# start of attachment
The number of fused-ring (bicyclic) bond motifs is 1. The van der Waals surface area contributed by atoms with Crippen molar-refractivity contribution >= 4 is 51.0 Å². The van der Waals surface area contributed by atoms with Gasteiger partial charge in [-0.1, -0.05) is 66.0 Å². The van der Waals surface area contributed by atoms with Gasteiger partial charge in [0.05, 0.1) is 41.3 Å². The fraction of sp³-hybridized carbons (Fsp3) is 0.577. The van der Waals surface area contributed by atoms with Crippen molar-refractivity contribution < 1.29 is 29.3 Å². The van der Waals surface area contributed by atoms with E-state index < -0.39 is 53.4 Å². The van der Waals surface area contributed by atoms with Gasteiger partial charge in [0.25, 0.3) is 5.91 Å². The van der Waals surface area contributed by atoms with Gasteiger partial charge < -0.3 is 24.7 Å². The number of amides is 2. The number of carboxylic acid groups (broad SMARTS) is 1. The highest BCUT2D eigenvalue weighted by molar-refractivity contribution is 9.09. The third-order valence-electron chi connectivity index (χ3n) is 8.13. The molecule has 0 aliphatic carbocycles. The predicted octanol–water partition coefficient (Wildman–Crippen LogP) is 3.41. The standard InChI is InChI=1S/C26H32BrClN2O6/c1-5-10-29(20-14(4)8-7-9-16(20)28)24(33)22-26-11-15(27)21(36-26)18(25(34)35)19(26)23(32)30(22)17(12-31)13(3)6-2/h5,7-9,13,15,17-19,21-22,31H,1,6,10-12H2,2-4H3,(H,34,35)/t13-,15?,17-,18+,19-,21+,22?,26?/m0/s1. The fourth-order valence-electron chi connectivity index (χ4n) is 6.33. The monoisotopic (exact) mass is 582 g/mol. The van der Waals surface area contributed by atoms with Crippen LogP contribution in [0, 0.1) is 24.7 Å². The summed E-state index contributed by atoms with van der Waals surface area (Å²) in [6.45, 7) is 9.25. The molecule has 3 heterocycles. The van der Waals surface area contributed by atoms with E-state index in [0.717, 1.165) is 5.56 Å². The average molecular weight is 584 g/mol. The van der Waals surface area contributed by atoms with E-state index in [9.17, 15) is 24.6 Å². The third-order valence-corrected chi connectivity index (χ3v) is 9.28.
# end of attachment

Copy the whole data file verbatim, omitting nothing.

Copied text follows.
The number of fused-ring (bicyclic) bond motifs is 1. The van der Waals surface area contributed by atoms with Crippen molar-refractivity contribution >= 4 is 51.0 Å². The van der Waals surface area contributed by atoms with Gasteiger partial charge in [-0.1, -0.05) is 66.0 Å². The van der Waals surface area contributed by atoms with Gasteiger partial charge in [0.05, 0.1) is 41.3 Å². The fraction of sp³-hybridized carbons (Fsp3) is 0.577. The van der Waals surface area contributed by atoms with Crippen molar-refractivity contribution < 1.29 is 29.3 Å². The van der Waals surface area contributed by atoms with E-state index < -0.39 is 53.4 Å². The van der Waals surface area contributed by atoms with Gasteiger partial charge in [0.25, 0.3) is 5.91 Å². The van der Waals surface area contributed by atoms with Gasteiger partial charge < -0.3 is 24.7 Å². The number of amides is 2. The number of carboxylic acid groups (broad SMARTS) is 1. The highest BCUT2D eigenvalue weighted by molar-refractivity contribution is 9.09. The third-order valence-electron chi connectivity index (χ3n) is 8.13. The molecule has 0 aliphatic carbocycles. The predicted octanol–water partition coefficient (Wildman–Crippen LogP) is 3.41. The standard InChI is InChI=1S/C26H32BrClN2O6/c1-5-10-29(20-14(4)8-7-9-16(20)28)24(33)22-26-11-15(27)21(36-26)18(25(34)35)19(26)23(32)30(22)17(12-31)13(3)6-2/h5,7-9,13,15,17-19,21-22,31H,1,6,10-12H2,2-4H3,(H,34,35)/t13-,15?,17-,18+,19-,21+,22?,26?/m0/s1. The fourth-order valence-electron chi connectivity index (χ4n) is 6.33. The monoisotopic (exact) mass is 582 g/mol. The van der Waals surface area contributed by atoms with Crippen LogP contribution in [0, 0.1) is 24.7 Å². The summed E-state index contributed by atoms with van der Waals surface area (Å²) in [6.45, 7) is 9.25. The molecule has 3 heterocycles. The van der Waals surface area contributed by atoms with E-state index in [0.717, 1.165) is 5.56 Å². The average molecular weight is 584 g/mol. The van der Waals surface area contributed by atoms with E-state index in [9.17, 15) is 24.6 Å². The third-order valence-corrected chi connectivity index (χ3v) is 9.28.